users online
Contact me


Other places in Castilla la Mancha:
Ciudad Real Vacations Cuenca vacations Guadalajara vacations Toledo

Albacete is a province of central Spain, in the southern part of the autonomous community of Castile-La Mancha. It is bordered by the provinces of Granada, Murcia, Alicante, Valencia, Cuenca, Ciudad Real and Jaén.

Albacete has a population of 387,658 (2006). Its capital is Albacete. Other important towns (with more than 10,000 inhabitants) are: Hellín, Almansa, Villarrobledo, La Roda and Caudete.

Albacete is also the capital of Albacete provicince, Albacete city and municipality is situate in southeastern Spain, 278 km southeast of Madrid, the capital of the province of Albacete in the autonomous community of Castilla-La Mancha. The municipality had a population of 164,771 in 2007.

The settlement was named Al-Basit, "the plain," by the Arabs. The city has been known as a center for the manufacture of fine daggers, scissors, and knives. An assembly plant of Eurocopter, a subsidiary of EADS, began operation in 2007.

Although Albacete has never been considered a city with an industrial tradition, the industrial area in the city, known as Polígono de Campollano, has recently been expanded as it is one of the biggest industrial parks in Spain. The local government is pushing to make Albacete a logistic center in the southeastern part of Spain.

Albacete, together with Ciudad Real, has one of the main campuses of the University of Castilla la Mancha. It is estimated that between 9,000 and 10,000 students study at any of the schools that the regional university currently has in the city.

Albacete is not known as a tourist destination, but its sights include the cathedral and the Museo de Albacete.

During the Spanish Civil War, it was the headquarters and training camp of the International Brigades.

Albacete is home to the football team Albacete Balompié.

The earliest information we have of the capital of this province tells us that in 1269 it was only a small village, dependent on the borough of Chinchilla. Before that, it had been a small Moorish village. Its name is derived from the Arabic Al-Basit, "the plain." It was taken by Christian troops in 1241 and was under the dominion of Alarcon.

Around the first quarter of the 14th century, in the time of the famous writer Don Juan Manuel, Duke of Peñafiel, who was the governor of Murcia and, therefore the Lord of these lands which were to become later the Marquisate of Villena, the village began to develop and its population to increase. In 1375 it was considered a borough and became independent of Chinchilla, and a century later, in 1476, the Catholic Monarchs thanked Albacete for supporting the Crown and granted it a licence to hold a market once a week.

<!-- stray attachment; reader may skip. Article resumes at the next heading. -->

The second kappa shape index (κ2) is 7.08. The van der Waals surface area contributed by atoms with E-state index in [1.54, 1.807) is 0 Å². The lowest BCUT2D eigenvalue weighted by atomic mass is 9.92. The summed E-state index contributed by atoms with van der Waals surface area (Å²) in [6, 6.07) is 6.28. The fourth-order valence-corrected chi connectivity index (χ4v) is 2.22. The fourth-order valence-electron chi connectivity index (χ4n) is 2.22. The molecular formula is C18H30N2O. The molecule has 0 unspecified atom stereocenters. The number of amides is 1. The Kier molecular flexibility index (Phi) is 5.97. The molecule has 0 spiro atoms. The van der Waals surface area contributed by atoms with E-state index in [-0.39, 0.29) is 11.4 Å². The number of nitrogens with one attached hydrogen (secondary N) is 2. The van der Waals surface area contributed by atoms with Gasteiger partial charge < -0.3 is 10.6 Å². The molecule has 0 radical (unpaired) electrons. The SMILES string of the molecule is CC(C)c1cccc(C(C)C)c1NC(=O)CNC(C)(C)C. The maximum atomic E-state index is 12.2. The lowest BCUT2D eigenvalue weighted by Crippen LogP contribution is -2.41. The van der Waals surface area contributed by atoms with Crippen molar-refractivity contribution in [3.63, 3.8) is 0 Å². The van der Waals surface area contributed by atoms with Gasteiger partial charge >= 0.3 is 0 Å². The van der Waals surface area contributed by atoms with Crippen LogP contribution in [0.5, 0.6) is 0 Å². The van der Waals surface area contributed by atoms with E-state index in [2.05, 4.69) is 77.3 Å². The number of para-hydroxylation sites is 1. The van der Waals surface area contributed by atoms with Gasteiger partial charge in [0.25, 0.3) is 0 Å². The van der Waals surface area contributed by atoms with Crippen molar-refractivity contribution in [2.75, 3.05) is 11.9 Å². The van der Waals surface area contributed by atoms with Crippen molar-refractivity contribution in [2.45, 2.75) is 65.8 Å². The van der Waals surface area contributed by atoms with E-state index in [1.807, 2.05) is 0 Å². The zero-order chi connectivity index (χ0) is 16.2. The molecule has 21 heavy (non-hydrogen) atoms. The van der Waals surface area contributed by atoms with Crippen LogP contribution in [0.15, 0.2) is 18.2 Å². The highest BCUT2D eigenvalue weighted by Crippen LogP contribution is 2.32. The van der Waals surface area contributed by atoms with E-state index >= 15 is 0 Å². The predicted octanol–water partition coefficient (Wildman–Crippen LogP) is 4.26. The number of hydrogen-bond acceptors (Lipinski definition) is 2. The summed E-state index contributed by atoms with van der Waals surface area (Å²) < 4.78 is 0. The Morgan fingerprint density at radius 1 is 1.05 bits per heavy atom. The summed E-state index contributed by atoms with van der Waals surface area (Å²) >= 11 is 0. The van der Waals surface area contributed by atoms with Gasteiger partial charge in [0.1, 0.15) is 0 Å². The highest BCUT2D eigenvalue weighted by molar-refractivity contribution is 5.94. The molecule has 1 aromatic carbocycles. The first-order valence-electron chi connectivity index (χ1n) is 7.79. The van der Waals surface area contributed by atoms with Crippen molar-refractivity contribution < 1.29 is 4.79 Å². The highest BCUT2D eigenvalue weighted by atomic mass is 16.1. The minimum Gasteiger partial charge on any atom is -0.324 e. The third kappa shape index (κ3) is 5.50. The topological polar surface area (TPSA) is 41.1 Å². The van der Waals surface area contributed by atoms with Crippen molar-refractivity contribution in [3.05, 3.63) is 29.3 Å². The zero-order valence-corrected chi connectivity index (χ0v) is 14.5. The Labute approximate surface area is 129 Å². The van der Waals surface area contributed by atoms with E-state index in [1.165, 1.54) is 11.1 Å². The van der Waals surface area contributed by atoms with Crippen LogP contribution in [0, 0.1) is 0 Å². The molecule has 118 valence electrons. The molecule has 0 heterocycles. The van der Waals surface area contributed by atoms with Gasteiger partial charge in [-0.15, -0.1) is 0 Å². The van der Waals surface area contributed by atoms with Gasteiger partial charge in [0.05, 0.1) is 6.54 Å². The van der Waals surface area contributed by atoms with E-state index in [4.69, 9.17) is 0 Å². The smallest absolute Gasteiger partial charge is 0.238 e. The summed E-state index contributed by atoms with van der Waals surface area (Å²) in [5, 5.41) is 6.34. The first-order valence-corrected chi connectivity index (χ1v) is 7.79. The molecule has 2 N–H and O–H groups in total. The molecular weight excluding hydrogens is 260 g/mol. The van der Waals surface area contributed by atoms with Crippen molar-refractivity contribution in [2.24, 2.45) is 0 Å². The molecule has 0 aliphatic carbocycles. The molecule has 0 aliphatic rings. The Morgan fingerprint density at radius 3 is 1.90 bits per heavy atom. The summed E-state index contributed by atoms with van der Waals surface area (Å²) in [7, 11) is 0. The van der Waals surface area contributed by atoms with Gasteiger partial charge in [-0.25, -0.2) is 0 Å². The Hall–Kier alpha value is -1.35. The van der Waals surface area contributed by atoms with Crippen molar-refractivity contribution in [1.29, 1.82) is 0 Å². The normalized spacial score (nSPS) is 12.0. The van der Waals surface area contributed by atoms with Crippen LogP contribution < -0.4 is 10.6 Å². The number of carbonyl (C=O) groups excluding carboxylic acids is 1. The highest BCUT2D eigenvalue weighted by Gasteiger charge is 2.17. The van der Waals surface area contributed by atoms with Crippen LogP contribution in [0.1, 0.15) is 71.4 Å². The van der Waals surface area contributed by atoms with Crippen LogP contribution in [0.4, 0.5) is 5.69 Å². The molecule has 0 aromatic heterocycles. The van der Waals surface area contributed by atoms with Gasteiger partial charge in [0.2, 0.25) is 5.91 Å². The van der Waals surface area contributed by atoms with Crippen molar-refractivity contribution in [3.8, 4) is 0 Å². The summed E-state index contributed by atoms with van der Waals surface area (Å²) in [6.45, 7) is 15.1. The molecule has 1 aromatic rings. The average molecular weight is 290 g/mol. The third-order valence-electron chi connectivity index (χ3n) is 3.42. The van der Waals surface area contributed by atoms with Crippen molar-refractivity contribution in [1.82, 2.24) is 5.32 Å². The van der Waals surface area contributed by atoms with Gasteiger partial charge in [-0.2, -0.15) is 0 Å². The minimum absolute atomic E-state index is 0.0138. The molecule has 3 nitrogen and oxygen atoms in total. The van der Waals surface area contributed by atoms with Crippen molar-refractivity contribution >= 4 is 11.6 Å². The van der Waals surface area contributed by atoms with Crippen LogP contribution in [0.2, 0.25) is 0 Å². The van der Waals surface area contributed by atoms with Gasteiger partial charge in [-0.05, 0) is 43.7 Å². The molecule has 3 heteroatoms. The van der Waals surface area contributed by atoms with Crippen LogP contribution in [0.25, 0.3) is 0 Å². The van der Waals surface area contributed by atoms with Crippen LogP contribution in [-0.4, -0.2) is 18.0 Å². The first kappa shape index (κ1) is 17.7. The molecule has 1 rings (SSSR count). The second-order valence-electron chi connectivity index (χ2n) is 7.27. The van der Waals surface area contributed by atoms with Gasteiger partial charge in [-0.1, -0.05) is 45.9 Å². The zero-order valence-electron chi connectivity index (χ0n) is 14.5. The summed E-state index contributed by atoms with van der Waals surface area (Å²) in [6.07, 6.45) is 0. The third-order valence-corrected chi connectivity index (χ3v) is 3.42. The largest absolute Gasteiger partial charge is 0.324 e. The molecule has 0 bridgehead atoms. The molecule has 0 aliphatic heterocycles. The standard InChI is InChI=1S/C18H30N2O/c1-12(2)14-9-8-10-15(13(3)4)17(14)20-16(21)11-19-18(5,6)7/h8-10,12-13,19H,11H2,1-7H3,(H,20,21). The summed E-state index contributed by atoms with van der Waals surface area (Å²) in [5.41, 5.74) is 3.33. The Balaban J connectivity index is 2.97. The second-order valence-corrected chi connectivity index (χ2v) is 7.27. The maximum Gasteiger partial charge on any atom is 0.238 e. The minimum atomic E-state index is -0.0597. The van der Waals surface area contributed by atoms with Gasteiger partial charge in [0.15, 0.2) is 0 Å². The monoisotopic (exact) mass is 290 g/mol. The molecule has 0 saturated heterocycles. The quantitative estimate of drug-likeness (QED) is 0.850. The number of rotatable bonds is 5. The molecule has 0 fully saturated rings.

During the Revolt of the Comuneros (1520-22), after an initial era of protest, Albacete supported the new emperor Charles V who, in 1526, granted the feudal estate of the town to his wife, the Empress Isabel of Portugal. During this period, building started on the church of San Juan Bautista (St John the Baptist), which was later to become a cathedral.

Albacete was located in a strategic position between Madrid and the east coast of Spain and its agricultural wealth leaded to the growth of the borough during the next few centuries until Philip V granted permission for an annual fair (1710). This fair was later held in a enclosure built by Charles III (1783).

The railway reached Albacete in 1855, and the Madrid‑Alicante route passed through the town. Later, Albacete was also connected by rail to Cartagena. In 1862, Isabel II granted Albacete the title of town. Street electric lighting was inaugurated in 1888, thus being the first capital of province in Spain with electric lightning in its streets.

Throughout the 19th century, the population of the town doubled and the 10,000 inhabitants at the beginning of the century had become 21,000 by the beginning of the twentieth century. Political developments followed the same course as the rest of the country: during the 19th century, Albacete defended Queen Isabel II against the Carlists (the supporters of Charles, the pretender to the Spanish throne), supported Espartero and, just like other Spanish cities, constituted a revolutionary junta. During the long period of the Restoration (1875-1923), symptoms of caciquismo (or "boss politics," a system of dominance by a local party leader) invaded the political and social life of Albacete.

Between 1900 and the end of the Spanish Civil War (1939), the population tripled. A number of basic public works date back to that time: the water supply and sewer system (1905), the Abelardo Sanchez Park (1910-23), Tesifonte Gallego Street and the Industrial area of the town. During the Spanish Civil War (1935-39), after a brief lapse in the power of the troops who had rebelled against the Republican government, the town fell back into the hands of Madrid. For most of the war, the air base at Los Llanos was the main headquarters of the Republican air force. It was also the headquarters of the International Brigades (supporters of the Republican cause from other countries who fought in the Spanish Civil war) and a monument has been built recently to commemorate the sixty years' anniversary of those events.

In the time of the transition to democracy, the two most significant events were the establishment in Albacete in 1982 of the High Court of Justice of Castile-La Mancha, and the consolidation of the University, which brought new life to the town in 1985.

Map of Albacete:

No comments:

------------------------------------------------------------------------------------------------------ MUCH MORE ------------------------------------------------------------------------------------------------------
Packing List

Subway Maps

Currency Exchange

View Guestbook Sign Guestbook Weather Transportation Accomodation Maps